But he soon realized that taking the job wasn't a mistake at all, and worked on the program for about five years. Then, as the F-117A development program transitioned to operational and production work, Reukauf accepted a position in a company being developed by former Dryden Center Director and Apollo astronaut David Scott. The company was preparing to accept investment capital to develop a liquid-fuel rocket for the upper stage of the space shuttles. When NASA officials decided a solid-fuel upper stage was safer, the company's effort to develop the liquid-fuel upper stage came to an end.
He next served as Edwards facility manager for the Jet Propulsion Laboratory in Pasadena, where he gained valuable experience managing high-risk tests of space flight hardware for NASA. Then he accepted a position as Science Applications International Corp. program manager for the Systems Engineering and Technical Assistance contract at the Air Force Flight Test Center at Edwards. Subsequently, he instructed students for the National Test Pilot School in Mojave and then worked as Manassas, Va.-based Aurora Flight Sciences director of flight operations at Dryden.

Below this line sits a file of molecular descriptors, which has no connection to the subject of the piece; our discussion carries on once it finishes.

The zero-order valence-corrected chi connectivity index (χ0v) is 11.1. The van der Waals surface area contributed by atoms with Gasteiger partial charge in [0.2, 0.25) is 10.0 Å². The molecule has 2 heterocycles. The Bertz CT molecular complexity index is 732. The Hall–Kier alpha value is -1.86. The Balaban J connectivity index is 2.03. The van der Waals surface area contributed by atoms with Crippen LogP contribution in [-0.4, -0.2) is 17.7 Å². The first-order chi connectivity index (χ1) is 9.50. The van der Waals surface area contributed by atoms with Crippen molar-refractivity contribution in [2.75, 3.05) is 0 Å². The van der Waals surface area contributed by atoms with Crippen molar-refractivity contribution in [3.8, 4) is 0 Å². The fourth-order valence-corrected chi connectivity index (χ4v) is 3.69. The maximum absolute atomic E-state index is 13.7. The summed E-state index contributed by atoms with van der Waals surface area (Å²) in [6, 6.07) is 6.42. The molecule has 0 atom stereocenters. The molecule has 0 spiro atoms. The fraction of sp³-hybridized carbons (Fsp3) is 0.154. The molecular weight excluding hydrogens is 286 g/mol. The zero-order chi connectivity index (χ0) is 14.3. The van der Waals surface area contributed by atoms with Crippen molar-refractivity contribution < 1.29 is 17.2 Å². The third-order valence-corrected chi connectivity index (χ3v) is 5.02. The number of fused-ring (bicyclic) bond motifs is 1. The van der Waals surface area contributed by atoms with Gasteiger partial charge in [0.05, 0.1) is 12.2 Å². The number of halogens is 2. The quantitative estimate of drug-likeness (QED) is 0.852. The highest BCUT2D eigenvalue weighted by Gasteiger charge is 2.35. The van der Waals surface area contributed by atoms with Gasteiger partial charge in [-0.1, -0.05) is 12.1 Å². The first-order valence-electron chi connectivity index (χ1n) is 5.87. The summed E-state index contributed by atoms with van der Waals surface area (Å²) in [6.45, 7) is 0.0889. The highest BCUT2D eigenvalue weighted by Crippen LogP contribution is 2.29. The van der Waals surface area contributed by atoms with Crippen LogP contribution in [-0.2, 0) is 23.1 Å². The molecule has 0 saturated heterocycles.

In 1996, shortly after his return to Dryden, he was appointed chief engineer on the Hyper-X project. He became Hyper-X deputy project manager in 1998. Despite the failure of the rocket booster on the first flight, the next two missions went well.
"We had a great team. There were great people, and look at what was accomplished! It was a really good and important effort," Reukauf recalled.